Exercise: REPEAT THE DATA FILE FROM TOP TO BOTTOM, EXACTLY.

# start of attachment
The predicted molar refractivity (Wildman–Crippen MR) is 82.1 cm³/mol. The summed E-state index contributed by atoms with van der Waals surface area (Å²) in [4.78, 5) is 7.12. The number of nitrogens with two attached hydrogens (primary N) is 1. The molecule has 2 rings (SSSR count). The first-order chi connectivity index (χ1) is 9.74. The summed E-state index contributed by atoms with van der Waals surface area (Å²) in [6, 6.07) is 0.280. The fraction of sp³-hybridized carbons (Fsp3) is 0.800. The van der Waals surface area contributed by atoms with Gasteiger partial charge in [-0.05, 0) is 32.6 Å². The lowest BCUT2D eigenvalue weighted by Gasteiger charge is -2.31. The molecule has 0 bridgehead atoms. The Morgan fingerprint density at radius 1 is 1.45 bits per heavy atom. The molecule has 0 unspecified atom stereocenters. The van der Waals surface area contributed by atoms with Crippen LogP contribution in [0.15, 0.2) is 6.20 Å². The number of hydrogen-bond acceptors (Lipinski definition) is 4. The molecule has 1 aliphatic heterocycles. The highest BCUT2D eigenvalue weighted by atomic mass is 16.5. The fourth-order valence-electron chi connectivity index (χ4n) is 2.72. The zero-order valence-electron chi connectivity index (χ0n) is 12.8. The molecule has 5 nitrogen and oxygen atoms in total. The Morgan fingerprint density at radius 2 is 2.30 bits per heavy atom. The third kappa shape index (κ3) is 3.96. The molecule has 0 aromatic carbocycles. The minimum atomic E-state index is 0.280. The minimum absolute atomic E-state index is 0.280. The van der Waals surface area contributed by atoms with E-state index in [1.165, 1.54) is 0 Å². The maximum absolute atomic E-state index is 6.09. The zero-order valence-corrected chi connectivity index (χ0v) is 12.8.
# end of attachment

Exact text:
The predicted molar refractivity (Wildman–Crippen MR) is 82.1 cm³/mol. The summed E-state index contributed by atoms with van der Waals surface area (Å²) in [4.78, 5) is 7.12. The number of nitrogens with two attached hydrogens (primary N) is 1. The molecule has 2 rings (SSSR count). The first-order chi connectivity index (χ1) is 9.74. The summed E-state index contributed by atoms with van der Waals surface area (Å²) in [6, 6.07) is 0.280. The fraction of sp³-hybridized carbons (Fsp3) is 0.800. The van der Waals surface area contributed by atoms with Gasteiger partial charge in [-0.05, 0) is 32.6 Å². The lowest BCUT2D eigenvalue weighted by Gasteiger charge is -2.31. The molecule has 0 bridgehead atoms. The Morgan fingerprint density at radius 1 is 1.45 bits per heavy atom. The molecule has 0 unspecified atom stereocenters. The van der Waals surface area contributed by atoms with Crippen LogP contribution in [0.15, 0.2) is 6.20 Å². The number of hydrogen-bond acceptors (Lipinski definition) is 4. The molecule has 1 aliphatic heterocycles. The highest BCUT2D eigenvalue weighted by atomic mass is 16.5. The fourth-order valence-electron chi connectivity index (χ4n) is 2.72. The zero-order valence-electron chi connectivity index (χ0n) is 12.8. The molecule has 5 nitrogen and oxygen atoms in total. The Morgan fingerprint density at radius 2 is 2.30 bits per heavy atom. The third kappa shape index (κ3) is 3.96. The molecule has 0 aromatic carbocycles. The minimum atomic E-state index is 0.280. The minimum absolute atomic E-state index is 0.280. The van der Waals surface area contributed by atoms with E-state index in [1.165, 1.54) is 0 Å². The maximum absolute atomic E-state index is 6.09. The zero-order valence-corrected chi connectivity index (χ0v) is 12.8.